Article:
longer be a part of Tammany
Hall-style politics," a
reference to Boss Tweed's
infamous New York political
machine.

So, just what was in the
minds of Montebello
councilmembers when they
voted to employ Beltran as
city attorney and Escareno's
police chief as interim city
administrator?

Whatever the answer, it's
hard to gain comfort from
reports that Councilwoman
Rosie Vasquez was not
concerned about Beltran's
qualifications or that Mayor
Norma Lopez-Reid had
been "very impressed" by
Narramore, a subject in
several well-publicized
discrimination lawsuits filed
against the Huntington Park
police department by
minority officers.

If nothing else, it's certainly a
time for the people of
Montebello to remain
attentive.

Richard P. McKee is
past-president of
Californians Aware and a La
Verne resident.


City attorney fees still high
Rosemead looking to trim
spiraling costs

Pasadena Star News,
September 22, 2007
By Jennifer McLain, Staff
Writer

ROSEMEAD - City attorney
fees remain high despite
shifts in billing practices and
the hiring of a new lawyer.

Bonifacio Garcia of Garcia,
Calderon and Ruiz was
hired in April to represent
Rosemead and its
redevelopment agency. In
four months, he has
charged the city nearly
$137,000. This includes an
invoice dated Sept. 3 for
$37,286, and a $52,677 bill
for work done in May.

Rosemead has budgeted
legal fees at $265,000 for
the 2007-08 fiscal year. If
Garcia's billing trend
continues, fees could cost
the city as much as
$500,000 for one year,
starting from the attorney's
hiring date.

Garcia did not return phone
calls for comment.

In part because of the high
fees, the City Council
decided to cap Garcia's
monthly bill at $30,000, and
as of Sept. 1, a new law firm
was taking over duties for
the redevelopment agency.

But city officials now can't
seem to agree just where
Garcia's responsibilities end.

City Manager Oliver Chi said
Burke, Williams and
Sorensen was hired last
month, replacing Garcia, to
represent the city on all land
use, housing and
redevelopment issues.

"The planning commission
handles land-use related
issues," Chi said.

But Garcia's firm has
continued to provide legal
advice at the planning
commission meetings. His
contract required that he
attend all planning
commission meetings. In a
revised contract, effective
Sept. 1, that was redacted.

Mayor John Tran and
Councilman John Nunez
said they intend for Garcia to
remain as attorney of the
planning commission.

"As far as I understand, he
will continue to represent the
planning commission,"
Nunez said. "The
redevelopment agency is
separate from the planning
commission."

Joe Montes, an attorney from
Burke, Williams and
Sorensen, will soon be
representing the city's
planning commission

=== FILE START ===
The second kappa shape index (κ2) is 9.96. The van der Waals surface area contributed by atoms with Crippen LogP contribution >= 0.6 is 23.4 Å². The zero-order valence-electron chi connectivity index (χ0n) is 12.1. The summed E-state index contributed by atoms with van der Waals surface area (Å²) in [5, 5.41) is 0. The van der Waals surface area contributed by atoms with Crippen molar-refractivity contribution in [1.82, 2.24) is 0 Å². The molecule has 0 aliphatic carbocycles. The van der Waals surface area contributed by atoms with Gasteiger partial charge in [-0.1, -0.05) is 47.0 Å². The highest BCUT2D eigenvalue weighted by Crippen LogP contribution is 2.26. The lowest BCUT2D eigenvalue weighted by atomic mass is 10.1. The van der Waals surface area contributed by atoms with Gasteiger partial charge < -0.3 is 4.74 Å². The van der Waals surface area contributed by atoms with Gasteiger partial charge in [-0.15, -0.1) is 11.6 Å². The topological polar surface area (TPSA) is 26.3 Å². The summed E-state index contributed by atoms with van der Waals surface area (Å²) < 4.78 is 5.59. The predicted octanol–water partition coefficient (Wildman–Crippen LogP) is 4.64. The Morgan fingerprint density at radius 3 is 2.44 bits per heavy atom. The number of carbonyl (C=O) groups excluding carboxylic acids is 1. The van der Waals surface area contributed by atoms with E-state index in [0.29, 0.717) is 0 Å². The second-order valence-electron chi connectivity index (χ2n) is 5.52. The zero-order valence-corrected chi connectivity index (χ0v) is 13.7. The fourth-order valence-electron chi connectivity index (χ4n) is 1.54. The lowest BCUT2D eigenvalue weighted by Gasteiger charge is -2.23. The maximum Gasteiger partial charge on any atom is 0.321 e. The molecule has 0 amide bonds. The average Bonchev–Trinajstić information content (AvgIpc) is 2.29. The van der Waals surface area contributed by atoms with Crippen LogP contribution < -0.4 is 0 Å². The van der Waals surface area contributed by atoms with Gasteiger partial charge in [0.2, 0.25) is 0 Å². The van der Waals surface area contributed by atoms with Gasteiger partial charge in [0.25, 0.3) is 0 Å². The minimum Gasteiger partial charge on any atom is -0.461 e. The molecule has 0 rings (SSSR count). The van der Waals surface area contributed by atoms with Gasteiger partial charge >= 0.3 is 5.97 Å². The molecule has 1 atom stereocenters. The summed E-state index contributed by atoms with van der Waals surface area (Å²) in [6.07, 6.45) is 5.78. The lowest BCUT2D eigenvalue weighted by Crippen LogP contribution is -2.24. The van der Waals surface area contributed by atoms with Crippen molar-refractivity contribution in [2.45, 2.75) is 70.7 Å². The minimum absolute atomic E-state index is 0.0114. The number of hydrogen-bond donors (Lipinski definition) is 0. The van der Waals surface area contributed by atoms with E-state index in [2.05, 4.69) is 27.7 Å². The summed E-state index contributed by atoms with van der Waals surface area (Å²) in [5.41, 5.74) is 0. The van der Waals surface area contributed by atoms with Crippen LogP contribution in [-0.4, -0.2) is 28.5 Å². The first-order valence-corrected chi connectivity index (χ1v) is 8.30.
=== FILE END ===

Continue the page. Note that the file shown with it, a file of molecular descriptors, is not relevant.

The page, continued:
meetings, Chi said.

Montes did not return calls.

"We are in the process of
transferring all of the
planning commission
related items to Joe
Montes," Chi said...

Councilwoman Margaret
Clark said she thinks Garcia
is milking the city's coffers. "I
would like Burke, Williams
and Sorensen to take over
all of the attorney
representation for the city,"
Clark said. Now, "we would
be paying double for some
of the same research on the
same issues."

A May billing statement
shows that Garcia charged
$7,478 for preparation and
attendance of two planning
commission meetings.

Clark believes that Garcia is
being "nitpicky" with his legal
fees.

"Where is all the money
going?" Clark said.

Nunez attributes the fees to
changes in City Hall.

"There's a lot going on in the
city," Nunez said. "I think the
costs are justified because
he is doing a lot of work that
is over and above in the last
couple of months."
Huge legal fees dog
attorney
Cities fired Garcia over
bill excesses
Pasadena Star News,
September 4, 2007
By Jennifer McLain, Staff Writer

Concerns about legal fees trail
Rosemead's city attorney,
Bonifacio Garcia.

Officials at several cities have
complained about high bills,
questionable charges and lack of city
attorney experience.

Garcia's firm, Garcia, Calderon and
Ruiz, represents Rosemead,
Wasco, Garvey School District and
served Arvin's planning
commission until the city fired the
attorneys in July...

Garcia is relatively new to the city
attorney's business. He spent the
past 11 years representing Garvey
School District. In his 26 years as a
lawyer, his first city attorney job was
in January for the city of Wasco,
which is near Bakersfield.

Garcia's lack of experience was the
cause for an increase in costs in
Arvin, Wasco and Rosemead,
officials said...

In Rosemead, a May bill for $55,000
prompted the City Council on
Tuesday to place a $30,000 cap on
Garcia's contract.

Garcia charged the city $100,000 the
past three months. That is nearly the
total charged for a year's worth of
work by
the previous law firm, Wallin, Kress,
Reisman and Kranitz, according to
city records.

From 2000 to 2007, annual charges
from Wallin, Kress, Reisman and
Kranitz ranged from $137,583 to
$179,219, according to the city's
finance records.

Rosemead City Council members
Gary Taylor and Margaret Clark said
Garcia performed work that should
be done by staff and that is another
reason why his bills were so high.

Garcia was originally hired to
represent Rosemead's
redevelopment agency, city and
housing authority. Two weeks ago,
however, the council hired a
separate attorney to represent the
redevelopment agency and housing
authority. Now, Garcia only
represents the city.

Pasadena Star News, September 4,
2007

Information on Selected California
Public Agencies

Cronyism continues
Link
Attorney's bills prompt
review
San Gabriel Valley Tribune,
August 10, 2007
By Jennifer McLain, Staff
Writer

ROSEMEAD

The city attorney in May was
paid more than four times the
average monthly charge of the
previous attorney, the latest
billing records show.

Bonifacio Garcia charged
Rosemead $55,000, though
information on what the money
was spent for was redacted from
records. He declined to give an
itemized description of the
charges, citing "attorney-client
privilege."

"I cannot go into detail," Garcia
said. "It was $55,000 worth of
work."